But the price seems worth paying. “It’s important to have creative tension,” says McNicholl. “Most companies don’t have that. They spend too much on IT, or fund he who yells loudest.” Hanna adds, “When you don’t have that cross-pollination [created by CIOs and PIOs], you lose that broader view.”
Indeed, IS&S’s matrix has been so successful that GM’s business side has adopted it—the ultimate compliment. In early 1998, CEO Rick Waggoner set up global process leaders in the business units who parallel IS&S’s PIOs—a case of IT leading the business side to alignment.
GM’s matrixes arguably have led the company to huge gains in manufacturing quality and productivity in recent years, although the public’s perception of GM vehicles remains skeptical. In May, J.D. Power and Associates released its “2003 Initial Quality Study,” viewed as a benchmark of new car quality. Although GM as a company rated only average, Cadillac, Buick and Mercury were among the top six makes, ahead of Toyota and Honda. (The top 11, in order, were Lexus, Cadillac, Infiniti, Acura, Buick, Mercury, Porsche, BMW, Toyota, Jaguar and Honda.) Szygenda argues that “GM is so close to Toyota and Honda, it’s a nonissue. We had a product problem in 1996. We don’t anymore.”
Many factors have contributed, but IT’s role in GM’s turnaround shouldn’t be underrated, says Kevin Prouty, automotive research director for GartnerG2, which analyzes vertical industry. “The IT backbone is what drives processes” at auto companies, he says. “The technology and business processes are so intertwined, you have to have someone in charge of processes.” That someone is Szygenda’s invention, the PIO.
The Matrix Evolves
Now Szygenda is adding another layer to the IS&S matrix in an effort to gain even greater efficiencies. One executive calls it “a third dimension.” Last April, Szygenda announced the creation of three virtual “factories” within IS&S:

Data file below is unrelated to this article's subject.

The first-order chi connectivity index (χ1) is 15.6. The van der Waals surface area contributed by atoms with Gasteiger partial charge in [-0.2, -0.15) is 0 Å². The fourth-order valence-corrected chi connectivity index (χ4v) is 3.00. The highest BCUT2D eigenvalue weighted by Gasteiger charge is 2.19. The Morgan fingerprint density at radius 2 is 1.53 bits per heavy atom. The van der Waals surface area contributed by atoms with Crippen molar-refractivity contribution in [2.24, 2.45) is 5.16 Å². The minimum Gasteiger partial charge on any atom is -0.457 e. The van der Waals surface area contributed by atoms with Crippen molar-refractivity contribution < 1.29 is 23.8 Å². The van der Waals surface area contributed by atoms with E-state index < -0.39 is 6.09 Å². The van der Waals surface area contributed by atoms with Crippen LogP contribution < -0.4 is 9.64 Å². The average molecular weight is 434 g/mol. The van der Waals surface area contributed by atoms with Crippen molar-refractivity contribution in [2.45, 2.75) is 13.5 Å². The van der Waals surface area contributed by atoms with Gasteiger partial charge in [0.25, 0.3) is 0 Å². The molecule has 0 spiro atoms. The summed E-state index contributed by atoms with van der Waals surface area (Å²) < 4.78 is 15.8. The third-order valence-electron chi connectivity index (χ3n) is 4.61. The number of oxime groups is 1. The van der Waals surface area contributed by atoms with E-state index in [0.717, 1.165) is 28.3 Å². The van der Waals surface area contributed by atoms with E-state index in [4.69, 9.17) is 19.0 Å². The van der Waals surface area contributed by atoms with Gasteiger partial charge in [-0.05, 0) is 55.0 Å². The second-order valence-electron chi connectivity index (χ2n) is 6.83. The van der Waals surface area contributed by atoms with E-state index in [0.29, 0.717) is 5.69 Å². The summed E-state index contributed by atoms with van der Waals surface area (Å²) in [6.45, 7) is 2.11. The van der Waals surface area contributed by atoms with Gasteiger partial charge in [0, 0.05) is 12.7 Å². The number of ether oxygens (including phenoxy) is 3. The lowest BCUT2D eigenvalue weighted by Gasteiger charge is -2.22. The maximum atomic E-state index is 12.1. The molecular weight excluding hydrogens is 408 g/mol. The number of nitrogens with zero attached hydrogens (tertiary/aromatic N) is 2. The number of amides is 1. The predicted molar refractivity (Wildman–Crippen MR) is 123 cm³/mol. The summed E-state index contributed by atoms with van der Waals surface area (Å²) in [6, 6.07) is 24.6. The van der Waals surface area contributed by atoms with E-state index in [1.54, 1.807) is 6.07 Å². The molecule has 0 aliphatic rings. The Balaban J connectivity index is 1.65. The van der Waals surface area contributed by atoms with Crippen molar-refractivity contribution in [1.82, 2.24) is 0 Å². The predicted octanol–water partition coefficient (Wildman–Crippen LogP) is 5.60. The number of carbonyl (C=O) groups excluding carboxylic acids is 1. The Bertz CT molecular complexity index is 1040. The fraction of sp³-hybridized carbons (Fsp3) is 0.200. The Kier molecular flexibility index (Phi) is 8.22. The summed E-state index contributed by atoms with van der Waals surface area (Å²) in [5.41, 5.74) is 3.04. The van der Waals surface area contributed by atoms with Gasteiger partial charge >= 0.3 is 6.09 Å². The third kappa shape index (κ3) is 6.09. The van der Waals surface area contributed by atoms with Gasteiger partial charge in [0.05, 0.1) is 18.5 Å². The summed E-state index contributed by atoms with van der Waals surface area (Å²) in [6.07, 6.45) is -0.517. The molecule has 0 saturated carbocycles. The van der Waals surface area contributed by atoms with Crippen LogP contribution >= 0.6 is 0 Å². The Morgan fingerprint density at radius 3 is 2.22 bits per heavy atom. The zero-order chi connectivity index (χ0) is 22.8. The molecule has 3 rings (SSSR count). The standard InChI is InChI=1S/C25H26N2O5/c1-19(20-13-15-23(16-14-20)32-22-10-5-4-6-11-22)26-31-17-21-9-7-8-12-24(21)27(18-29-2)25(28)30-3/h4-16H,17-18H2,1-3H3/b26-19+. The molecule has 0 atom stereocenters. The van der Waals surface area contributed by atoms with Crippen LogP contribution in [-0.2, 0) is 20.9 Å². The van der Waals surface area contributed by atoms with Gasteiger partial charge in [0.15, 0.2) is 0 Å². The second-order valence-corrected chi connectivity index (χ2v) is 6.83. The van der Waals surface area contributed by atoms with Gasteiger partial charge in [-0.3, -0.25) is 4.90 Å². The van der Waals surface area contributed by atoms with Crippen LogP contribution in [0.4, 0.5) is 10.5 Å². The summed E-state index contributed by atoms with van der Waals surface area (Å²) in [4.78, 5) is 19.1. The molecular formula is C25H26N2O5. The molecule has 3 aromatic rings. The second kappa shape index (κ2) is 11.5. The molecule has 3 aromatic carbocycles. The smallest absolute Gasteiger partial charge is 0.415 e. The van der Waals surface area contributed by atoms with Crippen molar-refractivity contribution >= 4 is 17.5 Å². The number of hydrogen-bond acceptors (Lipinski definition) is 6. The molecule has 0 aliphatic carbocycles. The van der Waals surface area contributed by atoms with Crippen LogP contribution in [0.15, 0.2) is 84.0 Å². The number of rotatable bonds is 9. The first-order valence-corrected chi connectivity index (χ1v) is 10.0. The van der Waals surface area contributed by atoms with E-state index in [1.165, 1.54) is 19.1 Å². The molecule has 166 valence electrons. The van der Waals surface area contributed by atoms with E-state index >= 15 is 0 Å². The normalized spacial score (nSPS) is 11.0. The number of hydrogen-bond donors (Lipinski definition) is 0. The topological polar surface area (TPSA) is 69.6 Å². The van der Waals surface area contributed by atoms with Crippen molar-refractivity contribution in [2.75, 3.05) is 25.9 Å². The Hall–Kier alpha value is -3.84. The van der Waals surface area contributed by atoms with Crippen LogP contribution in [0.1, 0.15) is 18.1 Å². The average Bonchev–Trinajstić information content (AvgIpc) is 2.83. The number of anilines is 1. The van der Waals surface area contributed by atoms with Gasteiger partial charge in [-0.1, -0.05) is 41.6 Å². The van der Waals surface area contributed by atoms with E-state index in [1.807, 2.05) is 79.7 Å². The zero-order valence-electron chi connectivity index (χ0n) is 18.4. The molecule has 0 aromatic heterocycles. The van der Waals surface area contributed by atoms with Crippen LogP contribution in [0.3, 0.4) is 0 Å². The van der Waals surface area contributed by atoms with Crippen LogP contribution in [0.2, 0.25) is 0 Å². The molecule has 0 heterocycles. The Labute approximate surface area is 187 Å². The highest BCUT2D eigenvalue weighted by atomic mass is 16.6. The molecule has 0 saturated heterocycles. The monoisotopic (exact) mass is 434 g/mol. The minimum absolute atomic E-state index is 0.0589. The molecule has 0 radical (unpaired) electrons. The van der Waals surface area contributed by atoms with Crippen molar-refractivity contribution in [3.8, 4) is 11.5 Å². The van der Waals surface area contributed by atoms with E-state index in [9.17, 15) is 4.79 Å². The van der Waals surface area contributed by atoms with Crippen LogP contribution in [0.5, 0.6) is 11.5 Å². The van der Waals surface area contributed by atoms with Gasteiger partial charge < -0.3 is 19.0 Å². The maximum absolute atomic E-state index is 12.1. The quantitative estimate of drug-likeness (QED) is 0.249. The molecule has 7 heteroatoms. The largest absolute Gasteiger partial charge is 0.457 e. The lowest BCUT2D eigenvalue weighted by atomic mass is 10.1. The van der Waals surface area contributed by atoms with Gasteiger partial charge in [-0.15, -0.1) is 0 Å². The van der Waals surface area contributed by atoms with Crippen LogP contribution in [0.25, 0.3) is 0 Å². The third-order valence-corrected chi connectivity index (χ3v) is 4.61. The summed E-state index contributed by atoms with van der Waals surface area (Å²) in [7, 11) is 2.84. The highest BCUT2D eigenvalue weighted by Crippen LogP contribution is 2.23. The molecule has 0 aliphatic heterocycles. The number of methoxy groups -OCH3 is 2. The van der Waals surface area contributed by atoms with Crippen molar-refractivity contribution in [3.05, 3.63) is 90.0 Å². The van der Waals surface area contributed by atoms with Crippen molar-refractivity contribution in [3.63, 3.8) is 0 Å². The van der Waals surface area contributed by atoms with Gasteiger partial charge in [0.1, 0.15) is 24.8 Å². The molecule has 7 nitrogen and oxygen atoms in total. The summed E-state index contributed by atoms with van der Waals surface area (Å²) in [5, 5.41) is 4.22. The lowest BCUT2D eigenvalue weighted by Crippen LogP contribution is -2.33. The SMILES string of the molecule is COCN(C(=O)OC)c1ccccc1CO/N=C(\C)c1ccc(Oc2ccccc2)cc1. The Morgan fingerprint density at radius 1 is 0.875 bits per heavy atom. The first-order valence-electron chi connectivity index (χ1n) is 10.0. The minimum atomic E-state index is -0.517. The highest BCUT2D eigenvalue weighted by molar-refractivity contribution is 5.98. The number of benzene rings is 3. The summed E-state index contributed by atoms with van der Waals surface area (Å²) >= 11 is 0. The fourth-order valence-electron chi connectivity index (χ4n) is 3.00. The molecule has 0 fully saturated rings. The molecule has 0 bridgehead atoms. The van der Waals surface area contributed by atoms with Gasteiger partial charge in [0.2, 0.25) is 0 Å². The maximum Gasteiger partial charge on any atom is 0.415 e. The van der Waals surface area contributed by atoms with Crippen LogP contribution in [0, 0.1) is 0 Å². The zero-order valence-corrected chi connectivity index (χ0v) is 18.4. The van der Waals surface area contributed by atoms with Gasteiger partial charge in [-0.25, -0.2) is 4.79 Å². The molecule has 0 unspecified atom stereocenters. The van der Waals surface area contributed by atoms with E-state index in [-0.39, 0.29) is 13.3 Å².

- An IS factory, pulling together all IT executives and staff who maintain and run hardware and software, including software development and e-business systems.
- An operations factory, tying together IT people who are primarily concerned with manufacturing and supply chain operations.
- An enterprise business management factory, for internal processes such as contract management, purchasing and HR.
Each factory formed its own steering committee to look for ways to reengineer its processes. Although GM’s operations have improved in the past few years, there’s still a fair amount of fat, says McNicholl. “In one year, I was asked by PIOs to fund four different lessons-learned databases. It’s good to do that once, but three?” Responsibility for reining in eager database developers now falls to the new IS factory.
The factory overlay may sound like a confusing twist to an already complex structure, but it’s what GM needs, says Maryann Goebel, IS&S’s chief strategy officer, who now also heads up the enterprise business management factory. “As crazy as it sounds, [the factory concept] does help simplify things, to think of each activity falling within one of three factories,” she says. “The familiarity we [already] have with the matrix makes us ready for the next step.”
The Matrix Replicated?
Given the impact the matrix has had at one of the world’s largest companies, why haven’t more CIOs adopted a similar organizational arrangement? Szygenda has an answer: “The matrix bothers a lot of people.” It’s too complicated, too redundant. GM’s size and the overgrowth of IT systems prior to 1996 made it right for them but, says Szygenda, “You can’t take the same model across companies.”
Two big auto parts makers, Johnson Controls and Delphi, have adopted a form of GM’s matrix, but Delphi spun off from GM, and Johnson Controls is a big GM supplier. Prouty thinks the real reason matrix-style structures haven’t spread is that only a few executives can tolerate and make creative use of the tension they foster.
“The thing that’s unique at GM is that the people who work there [are able to] balance between collaboration and competitiveness,” Prouty says.
Szygenda says that ability was precisely what he was looking for in 1996 when he interviewed 300 candidates. “A lot of the 300 were great CIOs or consultants, but I didn’t think they could team” with others. Ultimately, he says, the effectiveness of any organizational structure comes down to the personal qualities of the executives, managers and employees who work within it.